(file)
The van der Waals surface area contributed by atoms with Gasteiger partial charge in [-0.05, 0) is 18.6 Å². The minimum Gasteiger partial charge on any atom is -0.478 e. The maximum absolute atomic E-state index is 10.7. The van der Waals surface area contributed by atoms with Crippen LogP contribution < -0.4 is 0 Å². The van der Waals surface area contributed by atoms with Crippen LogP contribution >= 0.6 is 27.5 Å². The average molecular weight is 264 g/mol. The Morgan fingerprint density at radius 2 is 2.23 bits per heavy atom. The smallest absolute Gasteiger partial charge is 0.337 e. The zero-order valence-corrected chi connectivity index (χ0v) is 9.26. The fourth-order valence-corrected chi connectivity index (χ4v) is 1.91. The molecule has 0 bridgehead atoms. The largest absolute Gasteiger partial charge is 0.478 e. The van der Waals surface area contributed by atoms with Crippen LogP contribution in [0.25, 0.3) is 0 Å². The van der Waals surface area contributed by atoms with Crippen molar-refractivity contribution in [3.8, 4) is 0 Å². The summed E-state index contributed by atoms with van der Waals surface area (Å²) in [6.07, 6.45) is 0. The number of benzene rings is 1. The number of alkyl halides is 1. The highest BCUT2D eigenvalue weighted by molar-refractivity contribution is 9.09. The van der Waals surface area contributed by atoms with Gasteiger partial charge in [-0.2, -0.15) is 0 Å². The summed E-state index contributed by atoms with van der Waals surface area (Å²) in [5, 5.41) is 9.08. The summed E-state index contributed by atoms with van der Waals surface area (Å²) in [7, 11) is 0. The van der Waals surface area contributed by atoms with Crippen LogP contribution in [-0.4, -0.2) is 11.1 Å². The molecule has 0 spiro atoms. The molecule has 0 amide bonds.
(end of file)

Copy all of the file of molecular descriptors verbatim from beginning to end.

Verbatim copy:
The van der Waals surface area contributed by atoms with Gasteiger partial charge in [-0.05, 0) is 18.6 Å². The minimum Gasteiger partial charge on any atom is -0.478 e. The maximum absolute atomic E-state index is 10.7. The van der Waals surface area contributed by atoms with Crippen LogP contribution < -0.4 is 0 Å². The van der Waals surface area contributed by atoms with Crippen LogP contribution >= 0.6 is 27.5 Å². The average molecular weight is 264 g/mol. The Morgan fingerprint density at radius 2 is 2.23 bits per heavy atom. The smallest absolute Gasteiger partial charge is 0.337 e. The zero-order valence-corrected chi connectivity index (χ0v) is 9.26. The fourth-order valence-corrected chi connectivity index (χ4v) is 1.91. The molecule has 0 bridgehead atoms. The largest absolute Gasteiger partial charge is 0.478 e. The van der Waals surface area contributed by atoms with Crippen LogP contribution in [0.25, 0.3) is 0 Å². The van der Waals surface area contributed by atoms with Crippen molar-refractivity contribution in [3.8, 4) is 0 Å². The summed E-state index contributed by atoms with van der Waals surface area (Å²) in [6.07, 6.45) is 0. The number of benzene rings is 1. The number of alkyl halides is 1. The highest BCUT2D eigenvalue weighted by molar-refractivity contribution is 9.09. The van der Waals surface area contributed by atoms with Gasteiger partial charge in [-0.2, -0.15) is 0 Å². The summed E-state index contributed by atoms with van der Waals surface area (Å²) in [5, 5.41) is 9.08. The summed E-state index contributed by atoms with van der Waals surface area (Å²) in [7, 11) is 0. The van der Waals surface area contributed by atoms with Crippen LogP contribution in [-0.4, -0.2) is 11.1 Å². The molecule has 0 spiro atoms. The molecule has 0 amide bonds.